Dorotheos of Gaza and the Discourse of Healing in Gazan Monasticism

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Kyle A. Schenkewitz
American University Studies
  • New York, NY: 
    Peter Lang Publishing
    , November
     190 pages.
     For other formats: Link to Publisher's Website.


In this volume, Kyle A. Schenkewitz focuses on Dorotheos of Gaza, one of several Gazan monastics who left a substantial written corpus. He explores Dorotheos’s teachings on the relationships and interplay between illness, sickness, and monastic ascetical practices, and the ways that these are understood and changed as a monk attempts to form a holy self before God. He argues that Dorotheos’s service working in a monastic infirmary, and spirituality.

Dorotheos of Gaza and the Discourse of Healing in Gazan Monasticism opens with an overview of the various ideas about illness, sickness, and the place of the body in monastic practice. Monastic thought about the body’s role in salvation was remarkably diverse. Three teachings were central to Dorotheos’s canon: that the state of creation lacked the passions; that salvation was a return to a natural state, not a completely new creation; and that the body had an integral role to play in salvation and could not be denigrated. Schenkewitz compares three sets of Gazan writings: the Asceticon of Isaiah of Gaza, the Erotapokriseis of Barsanuphius and John of Gaza, and the Instruction of Dorotheos. The differences between these works show the development of monastic theology in Gaza, as well as the diversity of understandings of the body, illness, and asceticism within early Christian monasticism.

The notion of healing was especially important to the Gazan monastics and they often spoke of the monastic life as a way of healing. They did so, according to Schenkewitz, using understandings of medicine that were drawn from non-Christian writers and other classical sources. Basil the Great started linking healing of the body to healing of the soul. In the writings of Barsanuphius and John, illness was a trial, which monks had to endure, and healing finally came after death. However, Dorotheos was more optimistic and believed that monastic practice allowed one to return to health in this life through the work of Christ. Monastic practice would return one to health of body and correct perception not encumbered by the passions.

For Dorotheos, Christ was a physician who could always cure the soul of its passion with the right medicine, since Christ did not suffer from the limitations of human physicians. Thus, the goal of monastic practice was to train the body and the soul to maintain health and balance in the face of difficult situations, and not to denigrate the body. This is a remarkably different picture of asceticism than that found in other early Christian writers who viewed the body as something that had to be subdued in order for salvation to be achieved. For Dorotheos, the body was healed in this life, not in the life to come, and he had more confidence in God’s ability to allow a monk to advance in that practice than did other Gazan monastics.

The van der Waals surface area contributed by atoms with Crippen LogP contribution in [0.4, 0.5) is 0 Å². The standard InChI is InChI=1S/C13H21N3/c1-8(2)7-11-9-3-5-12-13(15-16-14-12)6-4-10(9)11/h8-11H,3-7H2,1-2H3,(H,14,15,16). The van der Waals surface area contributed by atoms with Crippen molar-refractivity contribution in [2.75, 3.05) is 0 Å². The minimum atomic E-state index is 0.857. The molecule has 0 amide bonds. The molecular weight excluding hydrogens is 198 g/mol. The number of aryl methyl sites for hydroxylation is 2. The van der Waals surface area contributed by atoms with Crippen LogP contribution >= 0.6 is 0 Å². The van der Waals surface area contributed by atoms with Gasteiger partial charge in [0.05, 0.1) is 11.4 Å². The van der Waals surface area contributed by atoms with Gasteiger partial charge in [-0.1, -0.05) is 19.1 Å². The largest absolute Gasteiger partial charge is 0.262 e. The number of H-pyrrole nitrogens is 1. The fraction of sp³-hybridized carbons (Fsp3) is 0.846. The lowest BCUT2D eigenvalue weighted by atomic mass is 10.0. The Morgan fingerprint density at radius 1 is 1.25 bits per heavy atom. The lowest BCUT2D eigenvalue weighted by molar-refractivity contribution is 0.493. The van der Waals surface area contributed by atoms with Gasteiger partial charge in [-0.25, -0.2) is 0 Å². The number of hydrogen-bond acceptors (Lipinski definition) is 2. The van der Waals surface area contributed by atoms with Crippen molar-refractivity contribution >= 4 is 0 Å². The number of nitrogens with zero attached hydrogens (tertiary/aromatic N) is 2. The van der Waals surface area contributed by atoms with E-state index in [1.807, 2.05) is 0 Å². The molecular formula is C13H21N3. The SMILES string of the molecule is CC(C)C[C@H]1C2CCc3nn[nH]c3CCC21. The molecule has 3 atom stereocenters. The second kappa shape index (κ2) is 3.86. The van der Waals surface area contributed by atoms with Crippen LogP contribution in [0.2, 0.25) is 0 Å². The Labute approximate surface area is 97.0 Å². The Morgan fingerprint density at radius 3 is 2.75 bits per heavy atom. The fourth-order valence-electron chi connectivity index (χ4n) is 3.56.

For Dorotheos, it was the healing of the body that showed most clearly God’s design for the drama of salvation. Unlike other Gazan monastics who believed that the passions of the soul were natural, Dorotheos believed that the passions of the soul were not natural, but were the result of the fall. Once healed by grace, the soul could maintain its balance without the passions. For Dorotheos, bodily health was not something to be ashamed of, and sickness was not always a route to spiritual growth. Rather, Dorotheos saw that health could lead one to be more receptive to grace, and the practice of virtues.

Schenkewitz closes with comments on asceticism and conflicts over how early monastics understood the body’s role in salvation. Dorotheos did not set the soul and the body at odds; rather he saw practice as a way of restoring health to both body and soul.

This is an important book, one that expands our understanding of the role of health and illness in early Christianity, and one that will rightly join works by Andrew Crislip and Gary Ferngren  as redefining our understanding of how Christians approached health and illness. It is also an important work on theological anthropology. Schenkewitz carefully attends to diversity within monastic sources, and argues for a more complex notion of the varieties of ascetical practices and beliefs about asceticism, even within a single monastic community.

About the Reviewer(s): 

Aaron Klink is Chaplain at Pruitt Hospice in Durham, North Carolina.

Date of Review: 
September 19, 2016
About the Author(s)/Editor(s)/Translator(s): 

Kyle A. Schenkewitz holds a PhD in historical theology from Saint Louis University. He is currently Adjunct Professor at Saint Louis University and serves at The Church of St. Michael and St. George.



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